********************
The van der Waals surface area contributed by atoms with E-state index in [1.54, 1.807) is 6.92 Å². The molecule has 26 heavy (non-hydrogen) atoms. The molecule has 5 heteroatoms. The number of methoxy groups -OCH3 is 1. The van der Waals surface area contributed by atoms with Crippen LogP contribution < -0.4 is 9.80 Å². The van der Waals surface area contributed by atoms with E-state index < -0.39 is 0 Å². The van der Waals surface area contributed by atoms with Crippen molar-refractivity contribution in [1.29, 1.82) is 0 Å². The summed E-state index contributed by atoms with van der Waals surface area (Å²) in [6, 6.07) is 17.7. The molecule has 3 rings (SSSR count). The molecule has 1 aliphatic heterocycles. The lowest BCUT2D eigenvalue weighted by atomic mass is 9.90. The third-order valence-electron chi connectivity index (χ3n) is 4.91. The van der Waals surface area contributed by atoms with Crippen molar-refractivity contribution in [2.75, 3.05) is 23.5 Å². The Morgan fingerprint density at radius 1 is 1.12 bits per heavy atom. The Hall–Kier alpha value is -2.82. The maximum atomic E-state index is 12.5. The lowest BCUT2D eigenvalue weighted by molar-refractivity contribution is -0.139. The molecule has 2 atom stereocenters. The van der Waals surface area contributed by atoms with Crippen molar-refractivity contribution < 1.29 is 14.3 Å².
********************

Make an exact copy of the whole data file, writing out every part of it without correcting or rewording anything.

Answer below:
The van der Waals surface area contributed by atoms with E-state index in [1.54, 1.807) is 6.92 Å². The molecule has 26 heavy (non-hydrogen) atoms. The molecule has 5 heteroatoms. The number of methoxy groups -OCH3 is 1. The van der Waals surface area contributed by atoms with Crippen LogP contribution < -0.4 is 9.80 Å². The van der Waals surface area contributed by atoms with E-state index < -0.39 is 0 Å². The van der Waals surface area contributed by atoms with Crippen molar-refractivity contribution in [1.29, 1.82) is 0 Å². The summed E-state index contributed by atoms with van der Waals surface area (Å²) in [6, 6.07) is 17.7. The molecule has 3 rings (SSSR count). The molecule has 1 aliphatic heterocycles. The lowest BCUT2D eigenvalue weighted by atomic mass is 9.90. The third-order valence-electron chi connectivity index (χ3n) is 4.91. The van der Waals surface area contributed by atoms with Crippen molar-refractivity contribution in [2.75, 3.05) is 23.5 Å². The Morgan fingerprint density at radius 1 is 1.12 bits per heavy atom. The Hall–Kier alpha value is -2.82. The maximum atomic E-state index is 12.5. The lowest BCUT2D eigenvalue weighted by molar-refractivity contribution is -0.139. The molecule has 2 atom stereocenters. The van der Waals surface area contributed by atoms with Crippen molar-refractivity contribution < 1.29 is 14.3 Å².